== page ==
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I’m in grade 5 and my father is a sergeant. Canada has always been one of the world’s main peacekeeping countries and we’ve helped out Israel, Croatia, Bosnia, Egypt... lots of places. We’ve even helped to stop wars before they started. No one wants another World War One or Two again.
The Taliban is causing a lot of trouble in Afghanistan and we’re trying to stop them, through being there with our tanks and through aggressive negotiations.
Dad had a rough time in Afghanistan. He was right in all the heavy fighting. We knew he could get hurt or killed. Mom in particular was really stressed. She kept hearing on the news and from her friends about all the fighting, and that made her jumpy and upset. Me too. Dad was close to dying a few times. We knew he was in trouble and Mom and I didn’t handle it very well at times.
She was stressed so she’d yell a lot and I was stressed and I’d yell back. The whole thing was really a mess. We were both worried about Dad and there was nothing we could do about that. We couldn’t go over there and make him come home with us. We were scared and frustrated and angry and we yelled at each other because we didn’t know what else we could do.
In one really bad attack at a school, Dad got shrapnel in his shoulder, really close to a vein. He could have died from blood loss. Two of his commanding officers died in Afghanistan. Lots of other soldiers died there too. Lots from Petewawa (our town).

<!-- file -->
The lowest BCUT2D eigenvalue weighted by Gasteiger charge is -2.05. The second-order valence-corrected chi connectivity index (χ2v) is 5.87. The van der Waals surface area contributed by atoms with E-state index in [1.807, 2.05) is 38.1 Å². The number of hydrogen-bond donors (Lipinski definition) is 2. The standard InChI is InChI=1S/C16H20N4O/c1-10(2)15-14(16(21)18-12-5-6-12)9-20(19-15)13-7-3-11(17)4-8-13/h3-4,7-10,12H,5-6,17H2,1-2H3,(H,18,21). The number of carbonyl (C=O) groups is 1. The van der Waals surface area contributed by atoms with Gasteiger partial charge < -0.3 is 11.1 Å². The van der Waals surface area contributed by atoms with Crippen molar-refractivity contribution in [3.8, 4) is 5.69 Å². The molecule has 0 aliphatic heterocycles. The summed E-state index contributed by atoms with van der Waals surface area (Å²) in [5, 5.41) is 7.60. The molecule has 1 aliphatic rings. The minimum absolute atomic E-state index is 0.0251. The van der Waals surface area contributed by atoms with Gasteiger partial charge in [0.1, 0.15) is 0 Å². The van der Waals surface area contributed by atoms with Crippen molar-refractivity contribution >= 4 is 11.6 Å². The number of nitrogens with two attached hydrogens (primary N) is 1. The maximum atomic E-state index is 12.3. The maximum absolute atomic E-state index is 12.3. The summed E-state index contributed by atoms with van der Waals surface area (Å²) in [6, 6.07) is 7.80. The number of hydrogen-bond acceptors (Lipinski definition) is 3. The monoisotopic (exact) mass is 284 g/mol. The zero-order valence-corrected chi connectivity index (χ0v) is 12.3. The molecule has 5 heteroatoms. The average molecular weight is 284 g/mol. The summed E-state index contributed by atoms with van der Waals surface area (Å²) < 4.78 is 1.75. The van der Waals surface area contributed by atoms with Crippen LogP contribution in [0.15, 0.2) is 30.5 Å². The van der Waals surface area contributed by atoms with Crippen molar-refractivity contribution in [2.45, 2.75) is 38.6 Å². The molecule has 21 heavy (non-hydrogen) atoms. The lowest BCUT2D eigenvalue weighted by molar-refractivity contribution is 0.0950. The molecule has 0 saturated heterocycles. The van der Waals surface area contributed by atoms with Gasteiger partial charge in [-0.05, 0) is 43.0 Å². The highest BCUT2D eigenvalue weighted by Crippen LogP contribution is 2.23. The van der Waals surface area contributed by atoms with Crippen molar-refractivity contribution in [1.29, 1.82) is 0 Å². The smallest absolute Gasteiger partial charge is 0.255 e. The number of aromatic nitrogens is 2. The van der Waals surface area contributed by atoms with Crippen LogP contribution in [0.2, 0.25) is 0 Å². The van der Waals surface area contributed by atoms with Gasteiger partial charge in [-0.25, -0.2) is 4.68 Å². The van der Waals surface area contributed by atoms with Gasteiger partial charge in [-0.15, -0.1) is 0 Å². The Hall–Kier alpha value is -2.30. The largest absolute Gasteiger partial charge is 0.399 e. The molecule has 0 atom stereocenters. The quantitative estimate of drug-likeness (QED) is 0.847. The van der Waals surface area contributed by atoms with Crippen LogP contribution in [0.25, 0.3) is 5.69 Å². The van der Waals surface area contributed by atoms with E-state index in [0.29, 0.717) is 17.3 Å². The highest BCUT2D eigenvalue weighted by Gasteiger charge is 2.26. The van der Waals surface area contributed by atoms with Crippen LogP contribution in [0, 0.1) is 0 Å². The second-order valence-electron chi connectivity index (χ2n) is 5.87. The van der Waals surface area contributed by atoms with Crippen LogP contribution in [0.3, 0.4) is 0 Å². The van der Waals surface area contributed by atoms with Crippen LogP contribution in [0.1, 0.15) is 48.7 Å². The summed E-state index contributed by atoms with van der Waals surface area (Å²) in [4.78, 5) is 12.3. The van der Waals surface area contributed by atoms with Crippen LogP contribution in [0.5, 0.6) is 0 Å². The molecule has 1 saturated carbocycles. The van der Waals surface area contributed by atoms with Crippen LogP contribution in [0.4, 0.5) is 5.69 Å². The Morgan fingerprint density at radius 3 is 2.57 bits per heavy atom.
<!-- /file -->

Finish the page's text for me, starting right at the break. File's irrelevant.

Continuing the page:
Dad seems a lot quieter now than he used to be. I kind of missed him while he was gone, and I kind of didn’t, because he would yell at me a lot when he was around and I got tired of that. But he’s been quieter since he got home. I think he saw real things wrong in Afghanistan, so the things that I do don’t seem like such a big deal any more.
I don’t think I’ll join the military. I just don’t want to be part of a war. I would stand up for my country, but I hope there’s a way of doing that without being part of the military. My ambition is to become a teacher.
My advice is to try not to focus on the bad things. Keep your mind on the good things. You’ll get through it easier.
NOTE: This letter is based on an interview Deborah Ellis had with Matthew for the book Off to War.